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Arjunayana (अर्जुनायन) is the name of an ancient republican people located somewhere in Punjab or north-eastern Rajasthan. Arjunayana (अर्जुनायन) are mentioned in Mahabharata (XIII.4.55).

Variants of name


They emerged as a political power during the Sunga period (c. 185 – 73 BCE). In the Allahabad Pillar Inscription of Samudragupta (c. AD 335 – 380), the Arjunayanas figure among the autonomous political communities bordering on the Gupta Empire who accepted the overlordship of Samudragupta. They also find couple of references in Bṛhat Saṃhitā of Varahamihira (6th c AD).[1][2] According to Dr Buddha Prakash, the Arjunayanas are mentioned as Prajjunakas in Kautiliya's Arthashastra [3] which text also places them in the northern division of India.[4][5] Dr V. A. Smith locates their republic in Alwar and Bharatpur states now in Rajasthan which view has been rejected by R. C. Majumdar.

Tej Ram Sharma[6] writes that Panini[7] refers to the worshipper of Arjuna, called Arjunaka, together with the devotee of Vasudeva, called Vasudevaka. This remark implies that Arjuna was treated as a deity at the time of Panini and his followers occupied a prominent position. [8] The Kasika replaces Auddālakayana of Patanjali by Arjunayana, [9] the name of a tribe nearer to its own time in discussing the meaning of Prachya-bharata (II.4.66).

V S Agarwal [10] writes names of some important tribes in the Ganapatha, which deserve to be mentioned as being of considerable importance. We are indebted to the Greek historians of Alexander for the information that most of these were republics. These tribes include - Hāstināyana, Āśvāyana, Āśvakāyana. The first is mentioned in Sutra VI.4.174, the second in IV.1.110, and the third in Naḍadi gana (IV.1.99)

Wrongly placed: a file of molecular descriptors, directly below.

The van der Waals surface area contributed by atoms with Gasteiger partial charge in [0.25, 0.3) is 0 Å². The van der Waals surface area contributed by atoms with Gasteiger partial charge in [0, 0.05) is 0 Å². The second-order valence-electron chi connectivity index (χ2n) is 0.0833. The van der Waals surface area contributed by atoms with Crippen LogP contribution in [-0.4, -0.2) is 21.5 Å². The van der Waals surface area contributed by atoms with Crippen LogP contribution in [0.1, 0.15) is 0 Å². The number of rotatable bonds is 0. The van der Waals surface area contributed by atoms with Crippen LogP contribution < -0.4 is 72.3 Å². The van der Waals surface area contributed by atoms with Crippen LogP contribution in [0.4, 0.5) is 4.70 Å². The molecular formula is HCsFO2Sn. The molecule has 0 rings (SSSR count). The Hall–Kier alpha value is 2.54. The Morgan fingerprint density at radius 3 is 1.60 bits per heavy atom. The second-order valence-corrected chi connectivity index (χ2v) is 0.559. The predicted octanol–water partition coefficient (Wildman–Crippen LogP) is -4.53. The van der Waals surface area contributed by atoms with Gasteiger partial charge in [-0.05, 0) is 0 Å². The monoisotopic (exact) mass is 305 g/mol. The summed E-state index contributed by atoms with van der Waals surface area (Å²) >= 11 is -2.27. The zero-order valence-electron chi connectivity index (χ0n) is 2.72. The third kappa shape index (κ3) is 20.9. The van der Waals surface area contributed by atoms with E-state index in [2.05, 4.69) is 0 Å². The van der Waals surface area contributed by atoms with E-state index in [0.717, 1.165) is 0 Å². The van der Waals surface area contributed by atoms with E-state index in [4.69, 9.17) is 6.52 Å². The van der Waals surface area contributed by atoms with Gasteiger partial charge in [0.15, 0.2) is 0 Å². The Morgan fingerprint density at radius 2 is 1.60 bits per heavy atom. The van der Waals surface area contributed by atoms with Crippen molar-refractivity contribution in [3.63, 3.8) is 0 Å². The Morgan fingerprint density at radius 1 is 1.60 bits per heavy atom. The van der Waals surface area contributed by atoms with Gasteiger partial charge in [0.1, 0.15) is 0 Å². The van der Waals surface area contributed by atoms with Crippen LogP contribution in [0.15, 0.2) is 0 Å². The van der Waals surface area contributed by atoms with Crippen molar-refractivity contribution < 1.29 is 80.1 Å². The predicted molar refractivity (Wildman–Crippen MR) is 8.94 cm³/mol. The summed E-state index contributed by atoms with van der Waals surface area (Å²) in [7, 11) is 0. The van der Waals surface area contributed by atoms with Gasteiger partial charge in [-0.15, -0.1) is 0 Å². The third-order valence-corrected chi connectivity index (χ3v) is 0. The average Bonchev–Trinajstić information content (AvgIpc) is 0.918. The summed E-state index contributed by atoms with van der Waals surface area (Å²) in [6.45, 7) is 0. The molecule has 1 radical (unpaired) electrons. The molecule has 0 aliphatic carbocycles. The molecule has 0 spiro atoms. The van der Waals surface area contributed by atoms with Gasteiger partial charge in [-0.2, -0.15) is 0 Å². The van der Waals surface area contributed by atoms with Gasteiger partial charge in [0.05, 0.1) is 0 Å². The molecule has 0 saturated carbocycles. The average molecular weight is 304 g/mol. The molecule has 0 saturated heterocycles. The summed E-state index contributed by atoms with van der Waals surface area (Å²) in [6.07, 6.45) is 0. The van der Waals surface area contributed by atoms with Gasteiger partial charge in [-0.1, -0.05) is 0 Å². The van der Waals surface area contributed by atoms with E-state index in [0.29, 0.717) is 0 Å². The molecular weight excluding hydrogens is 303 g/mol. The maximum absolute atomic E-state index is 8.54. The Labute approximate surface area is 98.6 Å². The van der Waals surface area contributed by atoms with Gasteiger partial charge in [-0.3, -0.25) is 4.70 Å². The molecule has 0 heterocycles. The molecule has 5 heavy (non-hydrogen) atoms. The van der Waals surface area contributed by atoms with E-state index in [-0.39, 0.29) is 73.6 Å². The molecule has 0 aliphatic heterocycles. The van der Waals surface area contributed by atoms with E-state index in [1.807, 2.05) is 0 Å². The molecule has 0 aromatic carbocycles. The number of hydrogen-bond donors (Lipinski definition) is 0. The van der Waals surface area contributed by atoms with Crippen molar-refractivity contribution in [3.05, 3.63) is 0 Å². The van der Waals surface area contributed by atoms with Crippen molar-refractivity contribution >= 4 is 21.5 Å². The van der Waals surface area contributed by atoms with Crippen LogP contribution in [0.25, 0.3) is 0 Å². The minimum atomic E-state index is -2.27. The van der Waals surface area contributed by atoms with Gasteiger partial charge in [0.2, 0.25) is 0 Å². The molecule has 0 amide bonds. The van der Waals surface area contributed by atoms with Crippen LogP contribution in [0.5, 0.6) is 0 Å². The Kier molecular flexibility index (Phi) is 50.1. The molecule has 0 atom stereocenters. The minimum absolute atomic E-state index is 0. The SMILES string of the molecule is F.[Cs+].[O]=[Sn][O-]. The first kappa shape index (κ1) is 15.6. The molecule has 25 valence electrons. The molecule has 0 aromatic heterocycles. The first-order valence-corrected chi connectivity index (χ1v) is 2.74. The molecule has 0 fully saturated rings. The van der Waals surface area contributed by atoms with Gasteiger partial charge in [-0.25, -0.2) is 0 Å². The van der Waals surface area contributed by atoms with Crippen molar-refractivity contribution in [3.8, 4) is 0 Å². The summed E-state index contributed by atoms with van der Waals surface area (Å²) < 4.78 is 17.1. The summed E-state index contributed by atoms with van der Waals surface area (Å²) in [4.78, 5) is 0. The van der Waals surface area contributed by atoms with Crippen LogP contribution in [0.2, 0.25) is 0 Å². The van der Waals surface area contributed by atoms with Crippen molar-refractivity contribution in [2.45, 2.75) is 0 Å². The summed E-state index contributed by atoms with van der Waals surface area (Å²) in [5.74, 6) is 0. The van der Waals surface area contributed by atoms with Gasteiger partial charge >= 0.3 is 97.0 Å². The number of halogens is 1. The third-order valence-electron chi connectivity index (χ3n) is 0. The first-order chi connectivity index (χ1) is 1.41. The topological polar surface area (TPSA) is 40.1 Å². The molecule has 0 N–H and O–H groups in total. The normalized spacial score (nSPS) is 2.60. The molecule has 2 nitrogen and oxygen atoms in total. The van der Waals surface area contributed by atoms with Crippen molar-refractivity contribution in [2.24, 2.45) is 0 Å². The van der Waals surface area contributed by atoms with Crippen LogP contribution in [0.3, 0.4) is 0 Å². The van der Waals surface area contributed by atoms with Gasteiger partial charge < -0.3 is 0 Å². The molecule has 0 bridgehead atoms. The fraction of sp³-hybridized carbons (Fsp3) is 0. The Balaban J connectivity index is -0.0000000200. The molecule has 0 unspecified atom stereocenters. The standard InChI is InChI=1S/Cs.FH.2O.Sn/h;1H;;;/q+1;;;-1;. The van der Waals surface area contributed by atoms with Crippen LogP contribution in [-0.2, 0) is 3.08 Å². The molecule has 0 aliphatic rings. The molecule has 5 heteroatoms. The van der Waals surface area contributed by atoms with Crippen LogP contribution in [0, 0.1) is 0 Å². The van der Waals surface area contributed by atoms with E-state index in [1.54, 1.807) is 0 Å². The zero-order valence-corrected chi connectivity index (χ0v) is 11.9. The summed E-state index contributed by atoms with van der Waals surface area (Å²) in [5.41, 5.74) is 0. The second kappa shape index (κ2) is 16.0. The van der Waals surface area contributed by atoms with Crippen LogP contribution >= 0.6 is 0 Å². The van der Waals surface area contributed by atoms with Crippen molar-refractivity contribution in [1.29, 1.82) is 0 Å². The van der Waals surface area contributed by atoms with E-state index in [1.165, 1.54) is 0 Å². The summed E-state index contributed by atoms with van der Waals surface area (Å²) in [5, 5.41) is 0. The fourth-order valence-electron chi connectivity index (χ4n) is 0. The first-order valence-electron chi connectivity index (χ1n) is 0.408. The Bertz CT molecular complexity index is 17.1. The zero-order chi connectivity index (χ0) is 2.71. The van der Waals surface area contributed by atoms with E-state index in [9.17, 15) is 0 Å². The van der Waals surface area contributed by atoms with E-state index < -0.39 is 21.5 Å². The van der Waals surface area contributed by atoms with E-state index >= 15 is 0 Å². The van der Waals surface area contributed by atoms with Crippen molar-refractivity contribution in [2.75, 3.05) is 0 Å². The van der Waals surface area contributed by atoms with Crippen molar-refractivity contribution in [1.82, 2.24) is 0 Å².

[p.454]: While describing Alexander’s campaign from Kapisa towards the Indus through Gandhara, the Greek historians mention three warlike peoples, viz., Astakenoi, with capital at Peukelaotis, the Aspasioi in the valley of Kunar or Chitral River and the Assakenoi settled between the Swat and the Panjkora rivers, with the capital at Massaga, and more especially in the mountainous regions of the Swat. The Paninian evidence throws light on these three names for the first time:

The Asvayanas and the Asvakayanas were the bravest fighters of all, being strongly entrenched in their mountainous fortresses. Alexander himself directed the operations against them. The Ashvakayana capital at Massaga or Masakavati is given in Bhashya as the name of a river (IV.2.71), that should be looked for in that portion of the Suvastu in its lower reaches where Mazaga or Massanagar is situated on it at a distance of 24 miles from Bajaur in the Yusufzai country. In times of danger the Asvakayanas withdrew into the impregnable defences of their hilly fortress which the Greeks have named Aornos. It appears to be same as Varaṇā of the Ashtadhyayi (see ante, p.69, for its identification with modern Uṇrā on the Indus). The Greeks also mention another of their towns, viz., Arigaeon, which commanded the road between the Kunar and Panjkora valleys, and is comparable with Ārjunāva of the Kashika (ṛijunāvām nivāso deshaḥ, IV.2.69).